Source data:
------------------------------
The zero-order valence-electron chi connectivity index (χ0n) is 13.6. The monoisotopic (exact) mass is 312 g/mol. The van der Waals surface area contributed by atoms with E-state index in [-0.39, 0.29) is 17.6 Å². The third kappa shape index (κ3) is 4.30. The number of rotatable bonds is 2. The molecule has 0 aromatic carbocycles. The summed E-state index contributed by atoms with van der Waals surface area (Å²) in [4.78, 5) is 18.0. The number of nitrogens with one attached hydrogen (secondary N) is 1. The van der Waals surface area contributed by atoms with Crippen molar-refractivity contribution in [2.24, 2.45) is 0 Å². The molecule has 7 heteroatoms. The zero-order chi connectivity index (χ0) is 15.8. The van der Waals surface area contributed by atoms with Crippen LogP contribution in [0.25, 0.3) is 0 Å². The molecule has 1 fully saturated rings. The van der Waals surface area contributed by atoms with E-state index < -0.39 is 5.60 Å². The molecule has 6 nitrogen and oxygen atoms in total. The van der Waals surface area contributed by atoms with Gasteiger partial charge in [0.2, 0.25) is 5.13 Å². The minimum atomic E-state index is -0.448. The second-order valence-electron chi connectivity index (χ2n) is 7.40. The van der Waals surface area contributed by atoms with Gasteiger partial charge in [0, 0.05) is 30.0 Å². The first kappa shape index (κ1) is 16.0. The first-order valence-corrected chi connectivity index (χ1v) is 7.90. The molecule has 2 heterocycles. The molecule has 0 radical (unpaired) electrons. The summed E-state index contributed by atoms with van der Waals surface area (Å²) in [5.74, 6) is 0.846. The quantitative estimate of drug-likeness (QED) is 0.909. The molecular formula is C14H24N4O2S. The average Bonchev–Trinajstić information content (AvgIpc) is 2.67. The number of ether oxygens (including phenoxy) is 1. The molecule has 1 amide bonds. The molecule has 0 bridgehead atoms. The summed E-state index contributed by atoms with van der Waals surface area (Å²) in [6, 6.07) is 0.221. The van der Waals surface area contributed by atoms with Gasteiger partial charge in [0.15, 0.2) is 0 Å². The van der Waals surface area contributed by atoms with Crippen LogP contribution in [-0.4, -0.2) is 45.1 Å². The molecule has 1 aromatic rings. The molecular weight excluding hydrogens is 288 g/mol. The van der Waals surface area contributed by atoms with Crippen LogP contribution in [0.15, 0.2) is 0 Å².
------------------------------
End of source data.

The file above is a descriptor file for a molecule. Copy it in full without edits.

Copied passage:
The zero-order valence-electron chi connectivity index (χ0n) is 13.6. The monoisotopic (exact) mass is 312 g/mol. The van der Waals surface area contributed by atoms with E-state index in [-0.39, 0.29) is 17.6 Å². The third kappa shape index (κ3) is 4.30. The number of rotatable bonds is 2. The molecule has 0 aromatic carbocycles. The summed E-state index contributed by atoms with van der Waals surface area (Å²) in [4.78, 5) is 18.0. The number of nitrogens with one attached hydrogen (secondary N) is 1. The van der Waals surface area contributed by atoms with Crippen molar-refractivity contribution in [2.24, 2.45) is 0 Å². The molecule has 7 heteroatoms. The zero-order chi connectivity index (χ0) is 15.8. The van der Waals surface area contributed by atoms with Crippen LogP contribution in [0.25, 0.3) is 0 Å². The molecule has 1 fully saturated rings. The van der Waals surface area contributed by atoms with E-state index < -0.39 is 5.60 Å². The molecule has 6 nitrogen and oxygen atoms in total. The van der Waals surface area contributed by atoms with Gasteiger partial charge in [0.2, 0.25) is 5.13 Å². The minimum atomic E-state index is -0.448. The second-order valence-electron chi connectivity index (χ2n) is 7.40. The van der Waals surface area contributed by atoms with Gasteiger partial charge in [0, 0.05) is 30.0 Å². The first kappa shape index (κ1) is 16.0. The first-order valence-corrected chi connectivity index (χ1v) is 7.90. The molecule has 2 heterocycles. The molecule has 0 radical (unpaired) electrons. The summed E-state index contributed by atoms with van der Waals surface area (Å²) in [5.74, 6) is 0.846. The quantitative estimate of drug-likeness (QED) is 0.909. The molecular formula is C14H24N4O2S. The average Bonchev–Trinajstić information content (AvgIpc) is 2.67. The number of ether oxygens (including phenoxy) is 1. The molecule has 1 amide bonds. The molecule has 0 bridgehead atoms. The summed E-state index contributed by atoms with van der Waals surface area (Å²) in [6, 6.07) is 0.221. The van der Waals surface area contributed by atoms with Gasteiger partial charge in [0.15, 0.2) is 0 Å². The van der Waals surface area contributed by atoms with Crippen LogP contribution in [-0.4, -0.2) is 45.1 Å². The molecule has 1 aromatic rings. The molecular weight excluding hydrogens is 288 g/mol. The van der Waals surface area contributed by atoms with Crippen LogP contribution in [0.15, 0.2) is 0 Å².